UCSB Science Line
Sponge Spicules Nerve Cells Galaxy Abalone Shell Nickel Succinate X-ray Lens Lupine
UCSB Science Line
How it Works
Ask a Question
Search Topics
Our Scientists
Science Links
Contact Information
Hello- We are doing an osmosis lab involving a decalcified egg in water, salt water and corn syrup to show how concentration affects the movement of water across a membrane. The egg shrinks in salt water and corn syrup and swells in fresh water due to osmosis- pretty straightforward stuff. One of the students asked what would happen if we put the egg in oil as opposed to the other solutions being tested- great idea, so we hypothesized and tested. We supposed that since oil has no water in it, it represents an area of higher concentration, and therefore the water should move out of the egg and into the oil. This did not happen. The egg did not appear to lose any water, and with testing, it actually seems to have gained a bit of mass. What gives? Is this due to the nonpolar nature of the oil? I am stumped and looking for a decent explanation for my students. Thanks for your help!
Question Date: 2010-11-09
Answer 1:

You're right with regard to oil being non-polar and its connection to observing what you did. As you know water and oil do not fix very well--in the best case scenario they make emulsions (a suspension of two immiscible liquids). This is due to the fact that oil is hydrophobic. It is hydrophobic because it is non-polar while water is a highly polar molecule.

So in effect what you did by surrounding the egg with oil was create a membrane (egg shell and oil layer) that was impenetrable to water. While the water content was higher in the egg compared to the surrounding environment, it had nowhere to go.

As far as the egg gaining mass, this is probably a real effect. A number of biological molecules (fats, lipid membranes, and even proteins) are non-polar in nature. What you observed was the oil penetrating the egg shell (via the same phenomenon of osmosis). While the water couldnt cross the membrane, the oil could and did because it moved from a high concentration of oil (outside the egg) to a lower concentration (inside the egg)?joining some of the other non-polar biomolecules on and in the shell.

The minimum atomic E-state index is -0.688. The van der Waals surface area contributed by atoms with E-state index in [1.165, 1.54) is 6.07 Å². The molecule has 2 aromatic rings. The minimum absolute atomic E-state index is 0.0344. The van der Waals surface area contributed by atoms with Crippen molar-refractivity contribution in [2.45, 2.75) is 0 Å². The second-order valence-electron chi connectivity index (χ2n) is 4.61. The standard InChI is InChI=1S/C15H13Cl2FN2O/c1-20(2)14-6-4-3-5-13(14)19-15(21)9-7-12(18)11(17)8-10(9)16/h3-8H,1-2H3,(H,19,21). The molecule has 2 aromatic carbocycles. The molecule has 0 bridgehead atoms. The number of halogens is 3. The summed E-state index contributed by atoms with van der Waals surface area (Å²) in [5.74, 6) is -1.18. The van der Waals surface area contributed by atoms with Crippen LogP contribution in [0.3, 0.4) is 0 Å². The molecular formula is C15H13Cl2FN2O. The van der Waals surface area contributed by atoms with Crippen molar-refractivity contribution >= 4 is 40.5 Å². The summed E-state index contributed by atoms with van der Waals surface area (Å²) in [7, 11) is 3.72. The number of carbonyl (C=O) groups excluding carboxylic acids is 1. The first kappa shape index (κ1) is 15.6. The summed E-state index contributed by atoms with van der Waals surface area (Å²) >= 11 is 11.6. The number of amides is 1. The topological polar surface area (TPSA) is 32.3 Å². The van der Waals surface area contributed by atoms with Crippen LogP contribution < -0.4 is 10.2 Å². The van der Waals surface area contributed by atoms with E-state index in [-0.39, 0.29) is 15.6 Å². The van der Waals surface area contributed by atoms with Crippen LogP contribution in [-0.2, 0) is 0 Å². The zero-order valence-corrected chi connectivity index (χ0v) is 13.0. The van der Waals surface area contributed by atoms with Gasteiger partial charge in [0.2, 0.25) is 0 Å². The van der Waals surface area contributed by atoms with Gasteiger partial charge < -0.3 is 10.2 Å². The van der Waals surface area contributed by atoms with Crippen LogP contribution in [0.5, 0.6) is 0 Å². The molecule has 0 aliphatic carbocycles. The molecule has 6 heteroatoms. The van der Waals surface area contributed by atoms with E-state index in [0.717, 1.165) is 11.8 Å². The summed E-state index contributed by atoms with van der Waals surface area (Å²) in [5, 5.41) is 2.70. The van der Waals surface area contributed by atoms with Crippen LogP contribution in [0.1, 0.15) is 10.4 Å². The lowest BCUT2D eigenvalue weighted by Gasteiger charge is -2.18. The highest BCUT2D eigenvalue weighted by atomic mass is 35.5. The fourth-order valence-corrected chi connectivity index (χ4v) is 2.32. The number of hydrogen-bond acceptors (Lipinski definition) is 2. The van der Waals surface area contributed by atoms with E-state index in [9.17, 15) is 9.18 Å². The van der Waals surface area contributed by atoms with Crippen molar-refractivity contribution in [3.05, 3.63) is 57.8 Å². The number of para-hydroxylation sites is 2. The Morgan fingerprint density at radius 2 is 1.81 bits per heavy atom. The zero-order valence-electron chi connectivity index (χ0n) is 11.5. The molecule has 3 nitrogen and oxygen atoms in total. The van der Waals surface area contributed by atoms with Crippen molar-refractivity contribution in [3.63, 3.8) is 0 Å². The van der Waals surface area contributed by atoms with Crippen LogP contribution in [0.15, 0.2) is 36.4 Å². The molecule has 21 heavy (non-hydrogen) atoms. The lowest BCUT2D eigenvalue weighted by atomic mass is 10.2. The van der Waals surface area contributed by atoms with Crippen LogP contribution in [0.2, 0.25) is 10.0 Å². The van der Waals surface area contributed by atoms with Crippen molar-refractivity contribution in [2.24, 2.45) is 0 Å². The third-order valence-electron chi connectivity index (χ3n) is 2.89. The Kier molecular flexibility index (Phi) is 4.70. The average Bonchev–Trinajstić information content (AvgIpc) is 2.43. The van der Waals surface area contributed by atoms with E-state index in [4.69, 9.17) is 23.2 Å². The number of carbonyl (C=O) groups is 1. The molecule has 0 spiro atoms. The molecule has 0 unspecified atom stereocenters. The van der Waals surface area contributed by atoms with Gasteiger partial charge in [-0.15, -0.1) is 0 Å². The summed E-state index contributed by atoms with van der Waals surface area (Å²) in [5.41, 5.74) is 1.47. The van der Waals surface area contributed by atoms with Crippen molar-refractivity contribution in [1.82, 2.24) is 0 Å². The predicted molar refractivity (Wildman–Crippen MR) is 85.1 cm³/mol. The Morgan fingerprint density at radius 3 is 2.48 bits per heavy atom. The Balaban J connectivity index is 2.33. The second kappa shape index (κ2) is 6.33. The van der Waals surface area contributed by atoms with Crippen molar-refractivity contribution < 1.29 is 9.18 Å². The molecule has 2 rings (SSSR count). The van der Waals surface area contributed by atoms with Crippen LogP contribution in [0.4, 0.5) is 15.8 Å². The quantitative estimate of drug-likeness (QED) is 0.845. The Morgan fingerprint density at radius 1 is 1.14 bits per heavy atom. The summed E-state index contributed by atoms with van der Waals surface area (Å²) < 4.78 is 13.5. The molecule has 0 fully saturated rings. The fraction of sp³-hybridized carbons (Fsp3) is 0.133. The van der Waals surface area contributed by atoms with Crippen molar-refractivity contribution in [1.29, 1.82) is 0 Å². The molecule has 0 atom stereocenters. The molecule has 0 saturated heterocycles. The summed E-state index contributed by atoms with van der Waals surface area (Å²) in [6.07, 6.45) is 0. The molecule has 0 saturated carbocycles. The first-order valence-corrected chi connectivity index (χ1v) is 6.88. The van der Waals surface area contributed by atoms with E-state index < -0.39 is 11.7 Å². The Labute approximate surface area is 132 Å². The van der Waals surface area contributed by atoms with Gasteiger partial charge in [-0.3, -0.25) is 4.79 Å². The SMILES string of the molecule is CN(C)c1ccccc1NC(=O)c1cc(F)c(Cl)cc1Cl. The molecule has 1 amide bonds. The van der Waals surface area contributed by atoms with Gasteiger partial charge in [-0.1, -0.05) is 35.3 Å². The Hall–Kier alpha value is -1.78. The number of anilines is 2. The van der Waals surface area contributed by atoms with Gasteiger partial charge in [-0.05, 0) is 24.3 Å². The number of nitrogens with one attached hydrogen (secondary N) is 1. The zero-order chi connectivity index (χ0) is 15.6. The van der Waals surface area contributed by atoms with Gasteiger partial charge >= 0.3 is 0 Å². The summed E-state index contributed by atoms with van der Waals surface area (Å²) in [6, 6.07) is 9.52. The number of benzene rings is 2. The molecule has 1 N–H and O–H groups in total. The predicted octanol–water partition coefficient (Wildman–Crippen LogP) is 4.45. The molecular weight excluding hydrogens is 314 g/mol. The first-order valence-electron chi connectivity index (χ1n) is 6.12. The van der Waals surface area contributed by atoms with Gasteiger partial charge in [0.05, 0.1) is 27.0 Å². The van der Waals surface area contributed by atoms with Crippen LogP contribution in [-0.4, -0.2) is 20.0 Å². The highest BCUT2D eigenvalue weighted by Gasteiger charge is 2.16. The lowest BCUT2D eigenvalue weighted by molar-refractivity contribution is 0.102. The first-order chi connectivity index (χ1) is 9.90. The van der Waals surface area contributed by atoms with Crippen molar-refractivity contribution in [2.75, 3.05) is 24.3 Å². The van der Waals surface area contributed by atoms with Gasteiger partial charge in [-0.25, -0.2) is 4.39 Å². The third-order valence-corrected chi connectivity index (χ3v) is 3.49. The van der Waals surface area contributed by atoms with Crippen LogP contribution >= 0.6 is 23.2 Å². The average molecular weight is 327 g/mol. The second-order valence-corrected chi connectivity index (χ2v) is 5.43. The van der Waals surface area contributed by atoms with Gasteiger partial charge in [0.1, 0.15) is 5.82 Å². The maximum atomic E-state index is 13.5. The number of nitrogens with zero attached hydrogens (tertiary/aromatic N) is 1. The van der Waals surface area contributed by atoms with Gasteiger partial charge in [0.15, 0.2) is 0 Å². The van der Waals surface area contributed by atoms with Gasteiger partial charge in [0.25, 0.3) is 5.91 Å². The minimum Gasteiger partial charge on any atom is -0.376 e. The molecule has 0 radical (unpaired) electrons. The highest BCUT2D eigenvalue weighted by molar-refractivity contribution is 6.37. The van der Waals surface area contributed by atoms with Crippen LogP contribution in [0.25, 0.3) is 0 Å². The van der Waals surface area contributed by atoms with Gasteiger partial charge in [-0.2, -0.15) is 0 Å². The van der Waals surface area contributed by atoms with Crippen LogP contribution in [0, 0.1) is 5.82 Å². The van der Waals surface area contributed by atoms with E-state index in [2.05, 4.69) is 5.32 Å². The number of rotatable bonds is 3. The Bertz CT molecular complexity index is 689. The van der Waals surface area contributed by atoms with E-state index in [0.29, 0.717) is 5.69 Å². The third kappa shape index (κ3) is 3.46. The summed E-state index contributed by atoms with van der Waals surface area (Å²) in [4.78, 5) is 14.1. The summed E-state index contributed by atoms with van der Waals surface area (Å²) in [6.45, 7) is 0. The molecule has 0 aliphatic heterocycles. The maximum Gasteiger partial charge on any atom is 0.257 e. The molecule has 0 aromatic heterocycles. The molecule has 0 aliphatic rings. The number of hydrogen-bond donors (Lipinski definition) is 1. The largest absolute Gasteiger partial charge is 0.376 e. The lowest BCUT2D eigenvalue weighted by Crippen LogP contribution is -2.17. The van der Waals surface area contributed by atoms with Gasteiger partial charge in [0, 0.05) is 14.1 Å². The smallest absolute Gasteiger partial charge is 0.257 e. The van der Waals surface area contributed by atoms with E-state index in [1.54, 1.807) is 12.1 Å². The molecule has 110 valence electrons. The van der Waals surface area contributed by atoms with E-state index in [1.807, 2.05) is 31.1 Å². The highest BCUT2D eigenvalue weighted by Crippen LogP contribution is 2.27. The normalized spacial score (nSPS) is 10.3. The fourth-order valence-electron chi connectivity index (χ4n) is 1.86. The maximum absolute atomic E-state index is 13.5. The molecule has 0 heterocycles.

Answer 2:

This is a pretty cool demonstration of osmosis.The problem with the egg in oil is the fact that the oil is hydrophobic. So, the interaction of water and oil is too unfavorable for osmosis to occur. Additionally, because the oil is nonpolar it can interact with the phospholipid bilayer that is the cell membrane, which could lead to the weight gain that you are seeing. Typically, polar molecules cannot diffuse through the cell membrane and cells actually must undergo active transport in order to get ions, etc. into or out of the cell. If interested, I think this website does a really great job explaining cell membranes and different forms of transport across the membrane.

Answer 3:

In order for diffusion to occur, the two media on either side of the membrane need to be miscible (oil and water are not). If they are not,then no net transport can occur. If you tried this with 100% ethanol (nowater) then you would see the egg dehydrate, as you would expect.

The possible weight gain could have been due to residual oil sticking to the exterior membrane of the egg (oils and the fatty acid side chains of membrane lipids are both hydrophobic).

Click Here to return to the search form.

University of California, Santa Barbara Materials Research Laboratory National Science Foundation
This program is co-sponsored by the National Science Foundation and UCSB School-University Partnerships
Copyright © 2017 The Regents of the University of California,
All Rights Reserved.
UCSB Terms of Use